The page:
Apple's ambitions in the mapping space were not received particularly well when the company first announced Apple Maps alongside the release of iOS 6 back in 2012. What quickly followed was a flurry of backlash owing to Apple's sub-par solution, culminating in CEO Tim Cook's embarrassing recommendation that users switch to Google or Bing Maps.
Even after undergoing more than 2.5 million corrections in the next four years, Apple has still not been able to entirely redeem itself for the disastrous launch and the company has now decided to rebuild the entire product from scratch.
TechCrunch, which was given a sneak peek at the updated service by Apple, reports the revamped product will slowly roll out to users, starting with those enrolled in the iOS 12 beta. The company claims it has painstakingly collected the data itself over the years, and while only the San Francisco and Bay Area will be covered immediately, Apple plans to have all of Northern California supported by fall. The entire US will be added section-by-section by the end of the year, though that's where Apple's plans seem to stop, with no talk of improving service in other countries.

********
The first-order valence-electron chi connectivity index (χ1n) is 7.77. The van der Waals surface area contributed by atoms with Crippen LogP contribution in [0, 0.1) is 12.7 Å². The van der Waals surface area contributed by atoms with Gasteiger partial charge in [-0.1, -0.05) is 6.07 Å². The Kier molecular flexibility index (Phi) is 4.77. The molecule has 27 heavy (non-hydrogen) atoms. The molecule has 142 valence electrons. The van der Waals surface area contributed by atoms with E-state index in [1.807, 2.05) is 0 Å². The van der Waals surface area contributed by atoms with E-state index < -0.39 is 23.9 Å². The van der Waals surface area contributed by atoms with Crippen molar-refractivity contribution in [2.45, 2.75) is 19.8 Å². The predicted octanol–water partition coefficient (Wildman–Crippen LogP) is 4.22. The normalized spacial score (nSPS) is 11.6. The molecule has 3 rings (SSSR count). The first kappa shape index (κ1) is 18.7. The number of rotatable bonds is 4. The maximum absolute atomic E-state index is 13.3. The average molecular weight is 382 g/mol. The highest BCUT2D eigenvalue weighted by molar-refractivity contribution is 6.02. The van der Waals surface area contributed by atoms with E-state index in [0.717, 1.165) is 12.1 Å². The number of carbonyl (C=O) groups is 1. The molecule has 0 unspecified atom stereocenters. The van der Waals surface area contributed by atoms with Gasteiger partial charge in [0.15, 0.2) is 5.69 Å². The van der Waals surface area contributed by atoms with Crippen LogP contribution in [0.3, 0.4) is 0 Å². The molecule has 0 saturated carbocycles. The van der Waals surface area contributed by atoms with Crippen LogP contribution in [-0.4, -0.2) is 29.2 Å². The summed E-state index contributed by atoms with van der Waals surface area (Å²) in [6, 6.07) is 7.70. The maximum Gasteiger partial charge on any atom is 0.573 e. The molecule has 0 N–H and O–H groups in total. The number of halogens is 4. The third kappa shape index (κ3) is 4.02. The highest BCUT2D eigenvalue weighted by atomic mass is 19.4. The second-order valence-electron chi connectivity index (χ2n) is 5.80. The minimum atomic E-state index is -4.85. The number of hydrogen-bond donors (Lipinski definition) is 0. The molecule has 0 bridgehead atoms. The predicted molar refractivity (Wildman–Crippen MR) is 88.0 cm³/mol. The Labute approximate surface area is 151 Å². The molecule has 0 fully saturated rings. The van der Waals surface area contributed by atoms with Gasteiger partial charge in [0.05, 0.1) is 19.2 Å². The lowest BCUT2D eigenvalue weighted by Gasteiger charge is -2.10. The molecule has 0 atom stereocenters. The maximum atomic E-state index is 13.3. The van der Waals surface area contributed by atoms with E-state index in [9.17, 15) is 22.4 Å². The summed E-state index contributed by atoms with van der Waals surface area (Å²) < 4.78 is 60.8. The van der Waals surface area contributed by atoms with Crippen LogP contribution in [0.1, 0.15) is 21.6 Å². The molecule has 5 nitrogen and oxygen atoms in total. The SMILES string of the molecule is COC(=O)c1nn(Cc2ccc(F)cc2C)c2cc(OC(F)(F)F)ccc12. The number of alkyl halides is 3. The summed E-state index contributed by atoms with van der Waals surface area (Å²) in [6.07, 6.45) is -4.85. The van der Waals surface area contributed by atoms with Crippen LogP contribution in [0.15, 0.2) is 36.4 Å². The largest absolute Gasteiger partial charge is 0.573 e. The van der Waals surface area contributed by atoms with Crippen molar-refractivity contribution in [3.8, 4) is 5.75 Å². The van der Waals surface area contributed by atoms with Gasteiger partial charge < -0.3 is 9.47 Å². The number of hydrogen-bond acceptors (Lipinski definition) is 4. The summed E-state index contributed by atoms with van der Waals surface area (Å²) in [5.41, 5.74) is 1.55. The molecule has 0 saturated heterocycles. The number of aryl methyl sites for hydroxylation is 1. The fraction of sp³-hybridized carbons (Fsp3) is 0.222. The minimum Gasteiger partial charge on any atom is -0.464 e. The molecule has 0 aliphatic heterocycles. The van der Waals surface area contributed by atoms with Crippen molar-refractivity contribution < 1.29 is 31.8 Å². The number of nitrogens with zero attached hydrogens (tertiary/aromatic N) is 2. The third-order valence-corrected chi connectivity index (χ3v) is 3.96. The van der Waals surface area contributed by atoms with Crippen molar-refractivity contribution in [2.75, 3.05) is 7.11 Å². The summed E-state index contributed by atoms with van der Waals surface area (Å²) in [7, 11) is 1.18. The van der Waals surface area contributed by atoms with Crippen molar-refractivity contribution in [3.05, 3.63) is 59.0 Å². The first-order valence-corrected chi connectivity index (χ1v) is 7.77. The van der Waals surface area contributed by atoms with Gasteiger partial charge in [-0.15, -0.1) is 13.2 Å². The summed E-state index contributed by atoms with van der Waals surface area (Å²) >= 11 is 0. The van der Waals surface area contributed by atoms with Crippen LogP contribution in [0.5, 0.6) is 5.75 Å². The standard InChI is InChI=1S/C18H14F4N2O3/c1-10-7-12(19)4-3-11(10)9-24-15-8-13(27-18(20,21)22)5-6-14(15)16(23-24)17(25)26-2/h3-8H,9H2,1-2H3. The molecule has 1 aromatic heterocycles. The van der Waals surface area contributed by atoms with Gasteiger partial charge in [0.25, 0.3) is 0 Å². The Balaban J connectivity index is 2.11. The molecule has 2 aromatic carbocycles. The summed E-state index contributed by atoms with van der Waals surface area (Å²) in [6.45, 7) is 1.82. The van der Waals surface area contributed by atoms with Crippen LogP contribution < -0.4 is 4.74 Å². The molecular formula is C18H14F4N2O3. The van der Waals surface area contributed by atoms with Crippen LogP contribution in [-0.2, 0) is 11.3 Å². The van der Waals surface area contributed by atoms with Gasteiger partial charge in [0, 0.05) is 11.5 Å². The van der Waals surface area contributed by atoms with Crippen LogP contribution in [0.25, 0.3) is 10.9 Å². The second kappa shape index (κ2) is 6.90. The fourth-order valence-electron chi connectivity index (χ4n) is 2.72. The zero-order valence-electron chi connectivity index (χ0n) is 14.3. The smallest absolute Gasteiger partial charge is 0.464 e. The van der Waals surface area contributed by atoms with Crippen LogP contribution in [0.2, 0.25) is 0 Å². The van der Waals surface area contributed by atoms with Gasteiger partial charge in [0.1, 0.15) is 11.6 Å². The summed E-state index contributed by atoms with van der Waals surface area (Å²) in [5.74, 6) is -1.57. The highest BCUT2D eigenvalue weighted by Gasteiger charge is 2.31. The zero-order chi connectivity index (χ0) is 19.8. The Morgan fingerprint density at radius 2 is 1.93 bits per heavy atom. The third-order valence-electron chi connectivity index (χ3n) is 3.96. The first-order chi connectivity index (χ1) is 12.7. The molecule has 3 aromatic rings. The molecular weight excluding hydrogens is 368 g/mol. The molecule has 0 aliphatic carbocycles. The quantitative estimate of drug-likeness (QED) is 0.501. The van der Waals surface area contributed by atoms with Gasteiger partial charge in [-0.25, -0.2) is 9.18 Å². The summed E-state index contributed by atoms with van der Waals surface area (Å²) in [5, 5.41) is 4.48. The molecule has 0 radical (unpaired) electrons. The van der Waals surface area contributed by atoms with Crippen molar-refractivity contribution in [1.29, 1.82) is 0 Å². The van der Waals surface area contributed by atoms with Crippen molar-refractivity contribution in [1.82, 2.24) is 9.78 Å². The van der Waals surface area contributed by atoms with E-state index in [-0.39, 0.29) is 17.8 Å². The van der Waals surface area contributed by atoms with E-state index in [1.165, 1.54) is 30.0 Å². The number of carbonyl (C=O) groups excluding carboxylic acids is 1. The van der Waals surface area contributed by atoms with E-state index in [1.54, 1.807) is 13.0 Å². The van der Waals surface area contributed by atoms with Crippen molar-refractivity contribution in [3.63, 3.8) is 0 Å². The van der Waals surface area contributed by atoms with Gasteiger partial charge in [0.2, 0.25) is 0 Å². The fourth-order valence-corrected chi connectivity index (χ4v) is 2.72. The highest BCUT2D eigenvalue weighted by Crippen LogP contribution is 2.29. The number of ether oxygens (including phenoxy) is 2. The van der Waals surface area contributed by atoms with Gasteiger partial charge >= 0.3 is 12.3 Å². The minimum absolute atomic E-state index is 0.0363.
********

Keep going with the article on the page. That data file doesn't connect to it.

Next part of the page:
The data will come from two sources: iPhones and Apple's own mapping vans. With respect to privacy concerns regarding the former, the company assured TechCrunch it would only receive data while users' Maps app was open, and will ensure that only parts of the information are received in anonymous parcels.
Apple is also tweaking how navigation data is displayed with the upcoming update. Mapping data will no longer be as sparse and bland as before, with better colour representation for areas with vegetation, and also visual distinctions between different types of roads.
The update may finally bring Apple's offerings on par with Google's, but there is still a long way to go before the Cupertino giant can pose as a serious contender to Google's dominance in navigation technology.